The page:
Sapphires have excellent brilliance and fire, so cuts with multiple facets like round, princess, and radiant maximize light return. Classic shapes like ovals, cushions, and emerald cuts also show off sapphire’s beautiful colors. When cut as a cabochon, sapphires display a silky sheen called orient. If the raw stone has strong color zoning, cuts that emphasize the zones like pear shapes are ideal.
How to Choose a Sapphire
When selecting a sapphire, here are important factors to look for:
- Color – Preferred blue is medium to medium dark. Uncommon colors like pink and padparadscha are costly.
- Clarity – Eye clean is preferred. Some inclusions are expected.
- Cut – Should maximize color and light return. Well-proportioned is ideal.
- Carat – Larger stones are exponentially rarer. One carat is a typical size.
- Source – Sapphires from Kashmir and Burma (Myanmar) fetch high prices.
- Treatments – Heat treatment is common. Disclose treatments to the buyer.
- Certification – Opt for a gemological lab report from GIA, AGS, or Gubelin to verify quality.
Consulting with a gemologist can ensure you select a high-quality sapphire you will treasure.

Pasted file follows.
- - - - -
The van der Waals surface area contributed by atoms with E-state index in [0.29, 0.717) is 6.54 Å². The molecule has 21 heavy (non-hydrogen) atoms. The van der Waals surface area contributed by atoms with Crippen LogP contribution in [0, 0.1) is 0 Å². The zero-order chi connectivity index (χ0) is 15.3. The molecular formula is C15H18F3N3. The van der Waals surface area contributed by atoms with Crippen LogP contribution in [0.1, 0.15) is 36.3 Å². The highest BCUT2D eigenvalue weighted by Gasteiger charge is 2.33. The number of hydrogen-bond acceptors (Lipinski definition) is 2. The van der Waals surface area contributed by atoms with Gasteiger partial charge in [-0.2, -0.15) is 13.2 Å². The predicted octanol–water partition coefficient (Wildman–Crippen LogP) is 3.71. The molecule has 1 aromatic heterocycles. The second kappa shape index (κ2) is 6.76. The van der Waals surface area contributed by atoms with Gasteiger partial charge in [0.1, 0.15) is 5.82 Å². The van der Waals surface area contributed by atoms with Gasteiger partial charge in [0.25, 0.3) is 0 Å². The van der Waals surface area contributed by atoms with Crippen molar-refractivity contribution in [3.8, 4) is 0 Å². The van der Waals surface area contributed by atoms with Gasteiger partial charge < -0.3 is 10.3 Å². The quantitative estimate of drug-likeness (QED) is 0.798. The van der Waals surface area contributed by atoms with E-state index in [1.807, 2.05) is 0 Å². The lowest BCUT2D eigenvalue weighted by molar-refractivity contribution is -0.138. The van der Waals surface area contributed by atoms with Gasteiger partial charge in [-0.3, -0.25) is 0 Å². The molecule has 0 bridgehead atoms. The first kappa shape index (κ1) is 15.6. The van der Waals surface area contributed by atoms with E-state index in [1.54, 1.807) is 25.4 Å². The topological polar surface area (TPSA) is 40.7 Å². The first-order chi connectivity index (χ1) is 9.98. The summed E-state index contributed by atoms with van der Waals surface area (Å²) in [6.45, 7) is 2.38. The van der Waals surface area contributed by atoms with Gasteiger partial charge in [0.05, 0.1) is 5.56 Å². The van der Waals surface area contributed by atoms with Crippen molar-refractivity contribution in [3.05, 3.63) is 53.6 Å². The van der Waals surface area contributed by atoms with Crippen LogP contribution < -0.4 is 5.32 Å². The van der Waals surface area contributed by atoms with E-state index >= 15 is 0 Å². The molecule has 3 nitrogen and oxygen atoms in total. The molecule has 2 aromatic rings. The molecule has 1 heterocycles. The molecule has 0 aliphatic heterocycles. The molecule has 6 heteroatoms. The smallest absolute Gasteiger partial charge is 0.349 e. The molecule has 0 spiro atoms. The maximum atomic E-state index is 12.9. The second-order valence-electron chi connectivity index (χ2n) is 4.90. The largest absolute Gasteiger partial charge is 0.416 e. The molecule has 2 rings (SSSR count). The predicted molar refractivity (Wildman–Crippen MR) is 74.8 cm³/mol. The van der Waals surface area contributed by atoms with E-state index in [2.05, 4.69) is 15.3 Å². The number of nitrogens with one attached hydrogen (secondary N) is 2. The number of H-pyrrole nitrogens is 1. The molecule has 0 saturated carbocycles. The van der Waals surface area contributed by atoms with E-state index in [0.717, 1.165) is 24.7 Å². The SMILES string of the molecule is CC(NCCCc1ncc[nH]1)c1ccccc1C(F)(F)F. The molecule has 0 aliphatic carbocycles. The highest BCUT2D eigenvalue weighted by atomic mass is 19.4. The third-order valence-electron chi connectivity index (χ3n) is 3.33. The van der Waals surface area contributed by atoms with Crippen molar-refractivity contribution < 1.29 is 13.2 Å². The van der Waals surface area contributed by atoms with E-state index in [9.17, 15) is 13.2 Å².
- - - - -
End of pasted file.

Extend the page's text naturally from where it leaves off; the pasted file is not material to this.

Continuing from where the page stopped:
How to Care for Sapphire Jewelry
With a hardness of 9 on the Mohs scale, sapphire is an extremely durable gemstone suited for daily wear. Here are some tips for caring for sapphire jewelry:
- Store in a separate pouch or box to protect from scratching.
- Clean with mild soap, water, and a soft brush.
- Ultrasonic or steam cleaners are safe to use occasionally.
- Take care not to expose sapphire to harsh chemicals or blows.
- Have jewelry inspected annually and re-plated as needed.
- Consider insuring valuable sapphire pieces.
With occasional cleaning and inspection, sapphire jewelry will remain beautiful for many years. The durability and timeless beauty of sapphire make it an excellent choice for heirloom gemstone jewelry.
Symbolic Meaning of Sapphire Gifts
Giving a gift of sapphire jewelry conveys symbolic meaning:
- Engagement ring – Commitment, fidelity, wisdom